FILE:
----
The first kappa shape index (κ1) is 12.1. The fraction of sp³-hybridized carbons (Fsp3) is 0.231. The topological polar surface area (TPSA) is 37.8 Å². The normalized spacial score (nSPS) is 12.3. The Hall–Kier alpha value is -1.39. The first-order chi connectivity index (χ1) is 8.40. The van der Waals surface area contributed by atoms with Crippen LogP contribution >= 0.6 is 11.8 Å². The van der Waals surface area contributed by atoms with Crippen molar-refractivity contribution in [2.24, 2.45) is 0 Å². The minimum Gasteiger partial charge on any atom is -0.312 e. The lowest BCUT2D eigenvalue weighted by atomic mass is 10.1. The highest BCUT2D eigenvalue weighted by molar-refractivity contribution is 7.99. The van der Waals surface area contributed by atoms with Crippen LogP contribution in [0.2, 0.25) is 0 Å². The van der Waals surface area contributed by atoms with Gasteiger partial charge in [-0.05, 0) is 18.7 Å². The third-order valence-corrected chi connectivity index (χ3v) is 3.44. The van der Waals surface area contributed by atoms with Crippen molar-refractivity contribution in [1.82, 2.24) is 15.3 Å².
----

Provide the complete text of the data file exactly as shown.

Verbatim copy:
The first kappa shape index (κ1) is 12.1. The fraction of sp³-hybridized carbons (Fsp3) is 0.231. The topological polar surface area (TPSA) is 37.8 Å². The normalized spacial score (nSPS) is 12.3. The Hall–Kier alpha value is -1.39. The first-order chi connectivity index (χ1) is 8.40. The van der Waals surface area contributed by atoms with Crippen LogP contribution >= 0.6 is 11.8 Å². The van der Waals surface area contributed by atoms with Crippen molar-refractivity contribution in [2.24, 2.45) is 0 Å². The minimum Gasteiger partial charge on any atom is -0.312 e. The lowest BCUT2D eigenvalue weighted by atomic mass is 10.1. The highest BCUT2D eigenvalue weighted by molar-refractivity contribution is 7.99. The van der Waals surface area contributed by atoms with Crippen LogP contribution in [0.2, 0.25) is 0 Å². The van der Waals surface area contributed by atoms with Gasteiger partial charge in [-0.05, 0) is 18.7 Å². The third-order valence-corrected chi connectivity index (χ3v) is 3.44. The van der Waals surface area contributed by atoms with Crippen molar-refractivity contribution in [1.82, 2.24) is 15.3 Å².